House of Memory

On the first anniversary of her husband's death, Lisa reflects on the past year and on her living covenant with Gil.

In 1968, I am staring out the back windshield of my parents' car. Our house recedes, its boundaries shrink, the property surrounding it gives way to the street and the trees and the cars that are familiar, and then to another street, less familiar, and eventually to someplace I haven't been before. I am five. My father makes a turn, hand over hand, as my mother opens the map to where we are going. In the back seat, I settle down between my brother and sister. As the traffic light changes, the light of understanding dawns for me: The house is still there, behind us. The trees I know are there. The street is there. We are the ones going away.

Is my life with Gil like that? A home, like the house I still live in with our daughter, that existed before we came to it and persists after we go? Do the houses we empty need our memories to affix them to earth? Or do they fix our memories in place for us? Are we-the ones moving at the speed limit so much of the time, only slowing to obey a stop signal or because we get distracted and our foot drifts off the accelerator-are we dependent on those houses to contain our memories when we cannot anymore?

If a memory we make can exist apart from us, then a ghost might be nothing more than a memory so charged, so indelible-perhaps lost to its owners-that it finds a physical home for its care and preservation.

In the 100-year-old house I shared with Gil for only 18 months, I once walked among the unpacked boxes, myself an unpacked box containing Mona, and wondered who might have died here. I thank God I was in my life's backseat at that delicious moment, unfolding bed linens and musing on the house's history. Because my answer lay ahead, only a year and a handful of months ahead. And now the house is mine alone to tend, to keep or sell, to patch and pay for, to fix up or let go. No matter what I do or whether I move, it will remain the home we brought our daughter to and the home that slammed its door on Gil's dead body. The question for me is, do I stay and honor those memories? Would my staying honor those memories? Do they live apart from me, will they enliven the bones and walls of our house with the urgency of our honest love, the effortlessness of selflessness, the lesson I learned under Gil's husbanding care? In that case, would it be selfish for me to stay on here when I have already taken that lesson to heart? Would I become the ghost in these walls?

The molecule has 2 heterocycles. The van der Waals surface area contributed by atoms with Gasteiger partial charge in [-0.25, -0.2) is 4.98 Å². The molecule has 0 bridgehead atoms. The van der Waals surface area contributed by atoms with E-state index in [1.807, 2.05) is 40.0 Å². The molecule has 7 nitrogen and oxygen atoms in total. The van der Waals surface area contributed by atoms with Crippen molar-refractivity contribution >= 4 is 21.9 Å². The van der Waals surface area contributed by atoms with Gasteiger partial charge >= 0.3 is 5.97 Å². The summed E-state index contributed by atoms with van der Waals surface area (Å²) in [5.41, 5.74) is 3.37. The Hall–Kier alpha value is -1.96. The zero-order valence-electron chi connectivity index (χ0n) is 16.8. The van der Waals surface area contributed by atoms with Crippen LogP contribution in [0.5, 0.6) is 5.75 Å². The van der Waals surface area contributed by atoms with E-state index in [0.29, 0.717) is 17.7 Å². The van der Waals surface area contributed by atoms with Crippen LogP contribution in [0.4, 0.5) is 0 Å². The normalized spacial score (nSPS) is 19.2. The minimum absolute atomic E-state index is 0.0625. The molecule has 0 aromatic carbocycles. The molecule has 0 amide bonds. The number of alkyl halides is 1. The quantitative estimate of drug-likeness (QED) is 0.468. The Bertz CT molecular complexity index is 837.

Pick a spot, any spot in this house, and I will give you a sampling of its invisible landmarks, rooms in time that open their doors when I least expect them to. I bring home the groceries, and the sound of the key in the lock makes me choke on his name and the bright greeting we always exchanged. Reflexively I might still glance through to the narrow galley kitchen and hope to find him puttering at the stove with one of his ballcaps covering dirty hair. In the dining room, he might just be sitting at his customary place. If it's lunch time, he'll be eating a tuna-avocado-tomato-and-swiss sandwich on an English muffin, the lunch he made almost every day with architectural care and savored with comics he creased and saved specifically for lunchtime reading. Or maybe he is there with the carpenter who helped him fix up the basement as an office for our business. And I come around to distract him or listen in, bumping my hip to his shoulder as he sits, until he absentmindedly loops his arm around my back and pats the side of my growing belly fondly.

By the china cabinet is the empty spot where we stood to let his parents snap a picture of us, coats on, ready for the hospital when Mona was on her way. The green armchair that is now in the living room was moved from room to room in the house as I struggled to learn how to breastfeed; the night I finally got to go out and leave Gil with a bottle, he discovered what a mistake it was to try to sit with Mona in that special chair for the replacement nursing. When I came home, he calmly told me how pissed off she'd been and how he handled it; far from feeling wounded, he was proud of her anger, pleased at her strong will to go hungry rather than settle for what she didn't truly want.

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Lisa Schamess
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